Famous Last Words: Hello, Avatars!
In one of his great short essay books, "Republic of Technology," former Librarian of Congress Daniel J. Boorstin (1975-1987) described how Americans were getting more and more isolated from each other:
• In frontier days, people did everything together: gathered to hear the news from a town crier, congregated in the kitchen in the winter—because that was where the heat was—and spent time in the outhouse with its two-to-four "holer." Central heating, air conditioning and indoor plumbing changed those scenarios.
• Newspapers have replaced the town crier.
• During World War II, we gathered around the radio to hear Edward R. Murrow from London.
• Black-and-white television replaced radio as the gathering place for the family.
• When color television came along, the old black-and-white sets were relegated to the kids' rooms where they could be alone watching what they wanted.
• Now we sit all day in front of a computer and send emails to the person in the next office or down the hall.
Ultimate Disembodiments: Skype, Webinars and Virtual Shows
With the economy in the tank and businesses scrambling for revenue and profits, travel and entertainment (T&E) budgets are seriously cut.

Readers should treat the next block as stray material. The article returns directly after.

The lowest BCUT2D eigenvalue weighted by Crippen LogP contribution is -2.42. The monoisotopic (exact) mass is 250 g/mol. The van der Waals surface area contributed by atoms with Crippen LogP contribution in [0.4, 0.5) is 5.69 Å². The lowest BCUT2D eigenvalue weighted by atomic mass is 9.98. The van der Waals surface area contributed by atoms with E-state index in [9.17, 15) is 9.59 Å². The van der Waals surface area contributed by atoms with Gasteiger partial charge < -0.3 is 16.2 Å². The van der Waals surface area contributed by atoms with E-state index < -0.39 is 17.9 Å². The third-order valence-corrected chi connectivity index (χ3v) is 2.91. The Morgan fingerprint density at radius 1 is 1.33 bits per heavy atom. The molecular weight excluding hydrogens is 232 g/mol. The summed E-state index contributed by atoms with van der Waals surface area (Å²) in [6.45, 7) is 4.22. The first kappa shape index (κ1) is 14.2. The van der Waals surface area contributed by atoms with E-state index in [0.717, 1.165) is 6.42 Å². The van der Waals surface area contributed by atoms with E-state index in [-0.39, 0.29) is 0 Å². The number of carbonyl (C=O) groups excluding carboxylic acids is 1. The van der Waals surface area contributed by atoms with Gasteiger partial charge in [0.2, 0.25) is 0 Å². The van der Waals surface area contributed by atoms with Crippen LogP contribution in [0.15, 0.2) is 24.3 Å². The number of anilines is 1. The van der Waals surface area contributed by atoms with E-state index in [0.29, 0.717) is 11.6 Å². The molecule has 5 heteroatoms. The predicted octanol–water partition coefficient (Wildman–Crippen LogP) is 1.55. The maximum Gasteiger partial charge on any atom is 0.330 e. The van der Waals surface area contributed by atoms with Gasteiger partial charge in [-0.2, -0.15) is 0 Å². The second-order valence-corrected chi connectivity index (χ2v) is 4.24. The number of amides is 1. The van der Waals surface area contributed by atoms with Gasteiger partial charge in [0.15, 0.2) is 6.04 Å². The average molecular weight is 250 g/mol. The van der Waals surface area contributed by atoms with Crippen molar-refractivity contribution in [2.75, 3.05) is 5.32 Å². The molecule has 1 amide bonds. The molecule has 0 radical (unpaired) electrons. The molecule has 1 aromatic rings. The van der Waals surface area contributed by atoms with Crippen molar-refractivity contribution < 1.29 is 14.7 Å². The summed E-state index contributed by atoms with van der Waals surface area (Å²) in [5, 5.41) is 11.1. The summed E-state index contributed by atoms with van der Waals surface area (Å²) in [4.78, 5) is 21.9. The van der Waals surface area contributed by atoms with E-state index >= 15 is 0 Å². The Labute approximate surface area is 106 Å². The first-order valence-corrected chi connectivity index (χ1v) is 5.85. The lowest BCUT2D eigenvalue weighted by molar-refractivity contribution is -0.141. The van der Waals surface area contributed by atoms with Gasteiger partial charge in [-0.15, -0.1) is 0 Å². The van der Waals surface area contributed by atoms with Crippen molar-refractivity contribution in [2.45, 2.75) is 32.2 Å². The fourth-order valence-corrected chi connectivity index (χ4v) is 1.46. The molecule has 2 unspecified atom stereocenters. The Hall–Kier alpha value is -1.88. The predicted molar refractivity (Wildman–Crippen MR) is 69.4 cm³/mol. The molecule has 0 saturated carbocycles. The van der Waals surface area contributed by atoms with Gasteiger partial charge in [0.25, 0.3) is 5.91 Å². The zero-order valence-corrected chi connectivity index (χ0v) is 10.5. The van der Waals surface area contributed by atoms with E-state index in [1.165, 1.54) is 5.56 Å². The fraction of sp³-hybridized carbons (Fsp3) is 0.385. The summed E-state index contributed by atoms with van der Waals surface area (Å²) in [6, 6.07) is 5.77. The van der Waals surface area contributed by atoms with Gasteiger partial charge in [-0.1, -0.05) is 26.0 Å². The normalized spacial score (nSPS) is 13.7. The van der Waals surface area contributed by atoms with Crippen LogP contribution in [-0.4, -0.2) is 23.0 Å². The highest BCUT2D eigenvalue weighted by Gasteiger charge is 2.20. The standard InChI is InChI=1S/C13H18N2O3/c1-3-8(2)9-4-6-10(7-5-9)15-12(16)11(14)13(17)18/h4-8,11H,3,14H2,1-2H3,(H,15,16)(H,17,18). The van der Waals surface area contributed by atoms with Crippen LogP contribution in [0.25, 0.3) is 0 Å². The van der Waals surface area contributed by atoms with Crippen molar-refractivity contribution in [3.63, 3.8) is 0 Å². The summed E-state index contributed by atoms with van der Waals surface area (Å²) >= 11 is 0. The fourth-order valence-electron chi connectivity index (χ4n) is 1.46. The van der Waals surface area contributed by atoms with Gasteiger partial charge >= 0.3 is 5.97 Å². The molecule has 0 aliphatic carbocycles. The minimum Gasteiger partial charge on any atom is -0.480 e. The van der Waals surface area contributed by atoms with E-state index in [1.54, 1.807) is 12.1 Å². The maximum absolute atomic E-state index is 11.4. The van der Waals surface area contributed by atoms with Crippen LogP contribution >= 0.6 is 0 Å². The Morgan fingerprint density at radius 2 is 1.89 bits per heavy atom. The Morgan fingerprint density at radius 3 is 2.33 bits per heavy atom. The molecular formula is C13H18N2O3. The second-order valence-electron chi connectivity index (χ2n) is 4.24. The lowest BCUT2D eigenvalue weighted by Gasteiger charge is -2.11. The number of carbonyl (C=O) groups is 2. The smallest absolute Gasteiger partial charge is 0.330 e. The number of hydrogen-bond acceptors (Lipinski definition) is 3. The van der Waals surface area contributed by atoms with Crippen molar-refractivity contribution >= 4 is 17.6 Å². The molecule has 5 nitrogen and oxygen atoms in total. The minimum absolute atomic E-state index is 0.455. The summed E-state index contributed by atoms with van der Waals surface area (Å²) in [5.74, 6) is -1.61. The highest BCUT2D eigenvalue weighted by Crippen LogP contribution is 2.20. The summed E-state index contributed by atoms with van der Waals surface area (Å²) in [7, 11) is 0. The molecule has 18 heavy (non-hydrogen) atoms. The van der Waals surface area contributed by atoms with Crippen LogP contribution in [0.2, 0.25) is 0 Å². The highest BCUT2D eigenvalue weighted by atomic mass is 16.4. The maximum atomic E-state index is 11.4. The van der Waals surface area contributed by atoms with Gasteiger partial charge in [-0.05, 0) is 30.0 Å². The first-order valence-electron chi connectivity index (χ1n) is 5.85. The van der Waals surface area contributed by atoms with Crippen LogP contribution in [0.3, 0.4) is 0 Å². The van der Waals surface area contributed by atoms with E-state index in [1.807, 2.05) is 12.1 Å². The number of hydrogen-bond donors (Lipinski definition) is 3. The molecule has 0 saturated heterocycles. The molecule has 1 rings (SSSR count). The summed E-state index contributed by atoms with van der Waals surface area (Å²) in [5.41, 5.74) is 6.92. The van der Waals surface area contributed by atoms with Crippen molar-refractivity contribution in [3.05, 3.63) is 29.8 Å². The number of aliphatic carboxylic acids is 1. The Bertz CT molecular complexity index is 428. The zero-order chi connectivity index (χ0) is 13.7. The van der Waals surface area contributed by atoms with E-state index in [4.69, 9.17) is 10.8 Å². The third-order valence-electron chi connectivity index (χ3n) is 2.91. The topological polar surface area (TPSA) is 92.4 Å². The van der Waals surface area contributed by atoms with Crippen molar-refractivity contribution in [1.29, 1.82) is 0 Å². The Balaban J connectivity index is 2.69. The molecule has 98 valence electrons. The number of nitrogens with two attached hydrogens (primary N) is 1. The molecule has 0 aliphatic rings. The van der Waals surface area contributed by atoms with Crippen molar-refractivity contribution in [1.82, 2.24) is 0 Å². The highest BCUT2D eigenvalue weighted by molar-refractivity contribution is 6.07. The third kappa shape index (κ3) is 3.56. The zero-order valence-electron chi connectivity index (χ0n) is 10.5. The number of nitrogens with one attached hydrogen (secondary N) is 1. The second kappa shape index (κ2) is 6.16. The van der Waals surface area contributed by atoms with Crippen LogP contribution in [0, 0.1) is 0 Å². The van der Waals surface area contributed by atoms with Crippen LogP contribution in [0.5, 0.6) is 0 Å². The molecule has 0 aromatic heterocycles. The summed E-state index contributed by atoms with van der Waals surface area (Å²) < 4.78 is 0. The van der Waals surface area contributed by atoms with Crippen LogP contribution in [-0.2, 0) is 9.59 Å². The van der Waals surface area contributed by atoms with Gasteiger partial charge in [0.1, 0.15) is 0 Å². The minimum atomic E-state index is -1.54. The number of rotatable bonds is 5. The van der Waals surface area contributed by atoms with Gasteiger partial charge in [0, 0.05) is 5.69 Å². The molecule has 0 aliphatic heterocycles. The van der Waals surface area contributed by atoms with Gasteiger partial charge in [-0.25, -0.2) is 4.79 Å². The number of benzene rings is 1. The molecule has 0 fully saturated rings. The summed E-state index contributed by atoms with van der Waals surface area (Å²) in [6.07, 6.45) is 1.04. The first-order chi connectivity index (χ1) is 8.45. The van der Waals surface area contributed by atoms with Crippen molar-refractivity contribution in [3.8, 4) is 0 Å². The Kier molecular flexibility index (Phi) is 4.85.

Peggy Hatch, who replaced me as honcho of this publication (and is doing a far better job than I ever did), has launched webinars (seminars on the Web) and virtual shows (seminar sessions plus an online exhibit hall with booths where vendors can show off their wares digitally) for publications in the Target Marketing Group.
To my way of thinking, this is a huge improvement over boring old print, offering far more action and interaction between viewers and presenters.
For meetings, there are Skype and "Go To Meeting"—group phone calls where everybody is electronic—avatars talking to avatars. Unfortunately, this means no more personal banter with ideas crackling followed by a convivial lunch or dinner afterwards.